What is intelligence? What is sentience? Are we special within this world? How does consciousness arise and how is it displayed within the observable world? What derives value? Why do we desire meaning? These are just a few of the questions I circle daily as I work through my deconversion and examine as much as I can both within a Christian worldview and the one I seem to slowly be adopting as my mind is changed by that which I encounter.
It’s for this reason that I found this book online and decided to work my way through it, as it focuses on the evolution of intelligent life and how it evolved to be thus.
‘Cephalopods are an island of mental complexity in the sea of invertebrate animals. Because our most recent common ancestor was so simple and lies so far back, cephalopods are an independent experiment in the evolution of large brains and complex behavior. If we can make contact with cephalopods as sentient beings, it is not because of a shared history, not because of kinship, but because evolution built minds twice over. This is probably the closest we will come to meeting an intelligent alien.’ Godfrey-Smith, Peter. Other Minds: The Octopus and the Evolution of Intelligent Life (pp. 13-14). HarperCollins Publishers. Kindle Edition.
A cephalopod is any member of the molluscan class Cephalopoda, which includes squid, octopus, cuttlefish, or nautilus (Wiki), all of which Peter Godfrey-Smith takes a look at within this book. Some of the information about these creatures has blown my mind. Semi intelligent limbs, complete colour changing abilities and multiple nervous systems working together. This is the stuff of science fiction books, and it’s on our planet, within our oceans, it’s incredible.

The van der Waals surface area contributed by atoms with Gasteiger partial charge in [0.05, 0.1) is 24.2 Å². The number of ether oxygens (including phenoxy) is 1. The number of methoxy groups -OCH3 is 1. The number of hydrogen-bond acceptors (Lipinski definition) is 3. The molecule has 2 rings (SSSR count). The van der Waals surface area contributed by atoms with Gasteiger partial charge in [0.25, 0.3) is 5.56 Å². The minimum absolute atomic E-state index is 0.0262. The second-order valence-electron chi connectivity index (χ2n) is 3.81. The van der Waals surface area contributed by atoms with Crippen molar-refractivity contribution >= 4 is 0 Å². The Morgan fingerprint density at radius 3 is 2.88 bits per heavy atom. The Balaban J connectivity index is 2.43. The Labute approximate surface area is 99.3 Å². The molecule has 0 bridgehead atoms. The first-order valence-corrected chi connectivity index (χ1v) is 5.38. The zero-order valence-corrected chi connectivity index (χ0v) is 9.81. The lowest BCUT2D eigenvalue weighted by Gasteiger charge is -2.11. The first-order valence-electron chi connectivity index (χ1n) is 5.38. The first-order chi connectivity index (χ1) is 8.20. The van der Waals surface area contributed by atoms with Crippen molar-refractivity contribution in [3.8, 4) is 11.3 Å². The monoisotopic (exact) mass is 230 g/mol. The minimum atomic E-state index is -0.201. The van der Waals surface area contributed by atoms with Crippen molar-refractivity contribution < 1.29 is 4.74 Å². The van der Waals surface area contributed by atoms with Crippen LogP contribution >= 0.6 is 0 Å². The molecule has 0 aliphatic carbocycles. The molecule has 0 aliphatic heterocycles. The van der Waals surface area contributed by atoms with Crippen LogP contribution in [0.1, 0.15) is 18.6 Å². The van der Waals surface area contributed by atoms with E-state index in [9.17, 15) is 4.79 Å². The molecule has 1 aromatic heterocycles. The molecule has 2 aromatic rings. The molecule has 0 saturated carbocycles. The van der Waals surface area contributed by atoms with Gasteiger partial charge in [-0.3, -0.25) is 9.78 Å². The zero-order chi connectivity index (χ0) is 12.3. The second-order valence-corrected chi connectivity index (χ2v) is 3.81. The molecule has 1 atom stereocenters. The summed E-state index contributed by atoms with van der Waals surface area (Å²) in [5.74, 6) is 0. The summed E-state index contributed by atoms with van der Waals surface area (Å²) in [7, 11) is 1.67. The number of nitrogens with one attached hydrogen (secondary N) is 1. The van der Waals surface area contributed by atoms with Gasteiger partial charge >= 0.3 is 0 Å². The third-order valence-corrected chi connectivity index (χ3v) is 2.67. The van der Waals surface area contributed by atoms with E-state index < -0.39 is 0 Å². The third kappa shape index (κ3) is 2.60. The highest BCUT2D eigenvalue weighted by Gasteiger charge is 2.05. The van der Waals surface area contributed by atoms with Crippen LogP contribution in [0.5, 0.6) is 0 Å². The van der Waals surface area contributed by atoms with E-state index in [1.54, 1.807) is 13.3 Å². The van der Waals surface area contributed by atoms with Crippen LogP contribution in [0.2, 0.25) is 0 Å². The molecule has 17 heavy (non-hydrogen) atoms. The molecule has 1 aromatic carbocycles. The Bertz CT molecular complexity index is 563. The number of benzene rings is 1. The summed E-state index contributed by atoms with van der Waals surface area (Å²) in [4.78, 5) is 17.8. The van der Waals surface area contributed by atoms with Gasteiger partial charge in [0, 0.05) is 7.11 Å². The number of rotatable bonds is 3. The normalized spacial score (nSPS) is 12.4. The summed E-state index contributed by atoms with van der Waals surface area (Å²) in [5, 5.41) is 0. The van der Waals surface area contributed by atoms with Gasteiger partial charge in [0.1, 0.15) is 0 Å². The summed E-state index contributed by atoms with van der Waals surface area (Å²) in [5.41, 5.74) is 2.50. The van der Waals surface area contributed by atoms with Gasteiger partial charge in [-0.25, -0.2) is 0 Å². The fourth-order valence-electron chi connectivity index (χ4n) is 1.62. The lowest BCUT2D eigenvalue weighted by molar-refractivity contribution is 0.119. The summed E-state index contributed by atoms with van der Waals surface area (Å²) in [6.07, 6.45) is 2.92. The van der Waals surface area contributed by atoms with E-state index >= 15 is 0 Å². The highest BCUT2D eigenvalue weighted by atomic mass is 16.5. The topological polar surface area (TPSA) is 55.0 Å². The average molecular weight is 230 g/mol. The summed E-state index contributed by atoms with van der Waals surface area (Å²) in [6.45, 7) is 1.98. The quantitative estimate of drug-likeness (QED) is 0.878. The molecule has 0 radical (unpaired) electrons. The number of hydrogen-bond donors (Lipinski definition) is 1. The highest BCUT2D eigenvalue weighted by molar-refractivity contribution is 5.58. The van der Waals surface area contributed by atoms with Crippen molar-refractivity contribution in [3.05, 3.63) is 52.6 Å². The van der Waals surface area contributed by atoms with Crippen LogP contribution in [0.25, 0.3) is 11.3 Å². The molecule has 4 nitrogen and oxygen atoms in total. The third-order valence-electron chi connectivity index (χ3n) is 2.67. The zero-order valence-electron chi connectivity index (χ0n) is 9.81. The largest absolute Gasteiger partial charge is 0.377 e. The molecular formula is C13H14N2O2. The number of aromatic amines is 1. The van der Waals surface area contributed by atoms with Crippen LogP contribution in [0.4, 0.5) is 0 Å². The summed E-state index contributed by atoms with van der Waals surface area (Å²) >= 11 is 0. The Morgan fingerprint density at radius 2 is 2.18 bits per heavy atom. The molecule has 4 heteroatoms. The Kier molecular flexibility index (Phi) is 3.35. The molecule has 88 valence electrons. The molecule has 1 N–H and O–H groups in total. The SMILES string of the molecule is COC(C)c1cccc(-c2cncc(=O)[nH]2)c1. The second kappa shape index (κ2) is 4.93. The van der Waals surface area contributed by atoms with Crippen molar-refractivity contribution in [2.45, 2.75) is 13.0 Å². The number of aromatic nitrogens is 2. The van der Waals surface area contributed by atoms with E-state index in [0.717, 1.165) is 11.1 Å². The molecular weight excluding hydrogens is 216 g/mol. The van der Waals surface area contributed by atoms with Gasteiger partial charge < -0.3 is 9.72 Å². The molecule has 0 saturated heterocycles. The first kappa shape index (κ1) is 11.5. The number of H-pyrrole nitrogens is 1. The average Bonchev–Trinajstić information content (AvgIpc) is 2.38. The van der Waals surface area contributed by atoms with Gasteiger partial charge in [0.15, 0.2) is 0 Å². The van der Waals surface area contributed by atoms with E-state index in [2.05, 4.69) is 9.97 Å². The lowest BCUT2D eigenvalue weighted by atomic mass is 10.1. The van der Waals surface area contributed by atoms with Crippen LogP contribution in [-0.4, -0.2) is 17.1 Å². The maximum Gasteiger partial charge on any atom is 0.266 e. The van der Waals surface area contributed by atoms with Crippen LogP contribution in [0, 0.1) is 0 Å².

It also reconfirms some serious issues I have with people claiming that humans are the pinnacle of life on Earth. I understand that we have done so many things that other creatures haven’t been able to, as well as our religious texts claiming that we are created apart from the rest of life (the Bible for example), but within the genetic, fossil and evolutionary ravines of knowledge that we have today, it is clear we are nothing more than another animal, just one with a higher awareness of self.
The way we live, the priorities we place within our lives and how this ripples out on the ground and within the oceans is horrific.
‘This [the ocean] sphere of biological creativity is so vast that for centuries we could do whatever we liked to it and have little impact. But now our capacity to stress its systems is much greater. It absorbs the stresses – not invisibly, but often in ways that are hard to see, and easy to ignore when money is involved. In some places it’s already been pushed too far. In many parts of the world’s seas there are “dead zones,” where no animals and little else can survive, due especially to the loss of oxygen. Dead zones probably arose naturally from time to time before human stress on the ocean, but they now occur on a much larger scale. Some of them come and go seasonally, following a malign rhythm set by fertilizer runoff from farms on land nearby, while others seem more permanent. “Dead zone”: the very opposite of an ocean.’ Godfrey-Smith, Peter. Other Minds: The Octopus and the Evolution of Intelligent Life (pp. 205-206). HarperCollins Publishers. Kindle Edition. (my addition in square brackets).
It’s crazy, the oceans are the homes that we came from. You and I carry the ocean within us, tiny sacks of saltwater make up the vast composition of our bodies, and it is essential to the continuing function of our bodies. We’ve literally evolved to have the ocean within us, rather than around us.